á
.Of the habits and customs of the Br
í
kamo MatanceroThe br
í
kamo cabildo of Matanzas was located at Velarde, no.199, between Compostela and San Carlos, in the Simpsonneighborhood. This was the house of Anselmo Calle and hiswife Joaquina Dom 
í
nguez. Francisco Calle, father of Anselmo,was "carabal
í
legitimo" or, "de naci
ó
n", that is, born in Africa.Later the cabildo moved to a new location, Dao
í
z no. 215, between Compostela and San Carlos, according to otherinformants.
55
This information from B 
á
rbara Calle and Francisco Reyes (Matanzas,January, 1965) are confirmed —with slight variations— by documentary sources: ""according to documents of the Archivo Hist
ó
rico Provincial"of the city of matanzas, the cabildo carabal
í
of the Ni
ñ
o Jes
ú
s was onthe calle Velarde from 1860 to 1866 and later at Dao
í
z nos. 147 and 217 since 1870. Its heads or "capataces" were Francisco Cayo [sic] from 1864to 1878 and Jos
é
Vega from 1878 to 1890. (Israel Moliner Casta
ñ
eda."Matanzas: los bailes congos". Revoluci
ó
n y Cultura. [La Habana], no.50, octubre, 1976, p. 58.)
2
 
FROM “DIALOGOS IMAGINARIOS” c. 1979 by Rog
é
lio Martinez Fur
é
The cabildo was called Cabildo Carabal
í
br
í
kamo or Cabildo br
í
kamo suama.
6
Drums (
bonk
ó
) were played generally onSaturdays and Sundays, although their principal festival(day of the Ni
ñ
o Perdido) was celebrated the second Sundayof January, a movable date on the catholic calendar whichcommemorates the flight of the Holy Family from Egypt. Theyworshipped the baby Jesus, because "el Ni
ñ
o Jes
ú
s isElegb
á
".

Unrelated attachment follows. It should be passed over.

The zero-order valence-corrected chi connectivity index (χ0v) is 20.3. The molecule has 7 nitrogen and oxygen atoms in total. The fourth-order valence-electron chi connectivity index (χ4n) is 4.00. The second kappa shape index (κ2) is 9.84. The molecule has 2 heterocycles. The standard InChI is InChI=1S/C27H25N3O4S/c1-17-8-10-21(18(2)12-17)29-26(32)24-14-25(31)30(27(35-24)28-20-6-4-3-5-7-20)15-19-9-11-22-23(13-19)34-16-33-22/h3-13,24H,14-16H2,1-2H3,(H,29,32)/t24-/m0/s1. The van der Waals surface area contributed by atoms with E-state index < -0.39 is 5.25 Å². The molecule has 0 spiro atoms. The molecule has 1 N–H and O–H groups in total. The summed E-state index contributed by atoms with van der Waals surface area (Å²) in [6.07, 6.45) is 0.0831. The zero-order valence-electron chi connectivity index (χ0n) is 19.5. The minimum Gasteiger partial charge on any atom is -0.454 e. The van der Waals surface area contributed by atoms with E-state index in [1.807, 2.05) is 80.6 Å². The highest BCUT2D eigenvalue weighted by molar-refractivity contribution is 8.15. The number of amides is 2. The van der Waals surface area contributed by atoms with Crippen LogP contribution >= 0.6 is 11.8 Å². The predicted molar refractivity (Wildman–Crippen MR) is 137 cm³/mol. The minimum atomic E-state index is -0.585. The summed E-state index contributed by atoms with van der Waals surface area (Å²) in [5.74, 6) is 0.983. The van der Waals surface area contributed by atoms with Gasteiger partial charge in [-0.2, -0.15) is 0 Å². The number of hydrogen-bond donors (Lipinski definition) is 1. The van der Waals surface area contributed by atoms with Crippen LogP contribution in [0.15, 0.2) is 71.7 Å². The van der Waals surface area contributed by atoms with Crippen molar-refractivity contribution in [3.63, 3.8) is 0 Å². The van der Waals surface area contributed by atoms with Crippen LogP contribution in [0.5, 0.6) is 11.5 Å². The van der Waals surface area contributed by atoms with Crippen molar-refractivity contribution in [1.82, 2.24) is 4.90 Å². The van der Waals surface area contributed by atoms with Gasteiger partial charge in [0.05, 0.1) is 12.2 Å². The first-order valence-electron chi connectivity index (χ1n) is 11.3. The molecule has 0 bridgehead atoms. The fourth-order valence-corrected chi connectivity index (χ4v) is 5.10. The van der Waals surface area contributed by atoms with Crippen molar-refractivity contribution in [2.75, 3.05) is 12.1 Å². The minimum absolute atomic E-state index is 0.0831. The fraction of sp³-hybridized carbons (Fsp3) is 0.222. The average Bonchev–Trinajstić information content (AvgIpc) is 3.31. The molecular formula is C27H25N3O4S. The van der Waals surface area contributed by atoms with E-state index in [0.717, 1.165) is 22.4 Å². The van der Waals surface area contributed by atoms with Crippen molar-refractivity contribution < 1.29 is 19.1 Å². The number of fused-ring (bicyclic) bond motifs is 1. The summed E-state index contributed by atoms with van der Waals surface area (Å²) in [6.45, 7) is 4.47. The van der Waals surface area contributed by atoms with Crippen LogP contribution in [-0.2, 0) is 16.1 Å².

7
To organize the fiesta, each member of the cabildocontributed money, food and drink, and others who were not members could also contribute.Several days before the event, the lithograph of the Ni
ñ
oJes
ú
s was brought to the church, where "mass was said", andthe day of the festival it was brought via procession backto the cabildo, dancing and singing through the streets.Two or three days before the festival the toques started.In the main room of the house an altar was made from a tablecovered by an altar cloth or a white sheet, on top of whichwas placed the picture of the baby Jesus, candles, vases orjars with flowers and "herbs": para
í
so [chinaberry] (
 Meliaazederach, Lin
),
8
albahaca [basil] (
Ocimun basilicum, Lin
),
9 
escoba amarga [congress grass] (
Parthenium hysterophorus,
6
 According to Amaury Talbot, the "Ozuzu-Uzuama are one of the clans of the sub-tribe Alensaw of the Ib 
ó
" (The Peoples of Southern Nigeria.London, Oxford University Press, 1926, t. II, p. 4), which would confirm the Nigerian origin of this group and its location in the southof the country.
7
The central picture of all ceremonies was a lithograph of the Ni
ñ
o de Atocha, a catholic representation
 
of Jesus during his infancy. In Cubansanteria, of Yoruban origin, this saint is sincretized with Elegb 
á
,keeper of pathways and crossroads for believers.
8
Juan Tom 
á
s Roig. Diccionario botanico de nombres vulgares cubanos. LaHabana, Ed. del Consejo Nacional de Universidades, 1965, t. II, p. 758.
9
Ibid., t. I, p. 76.
3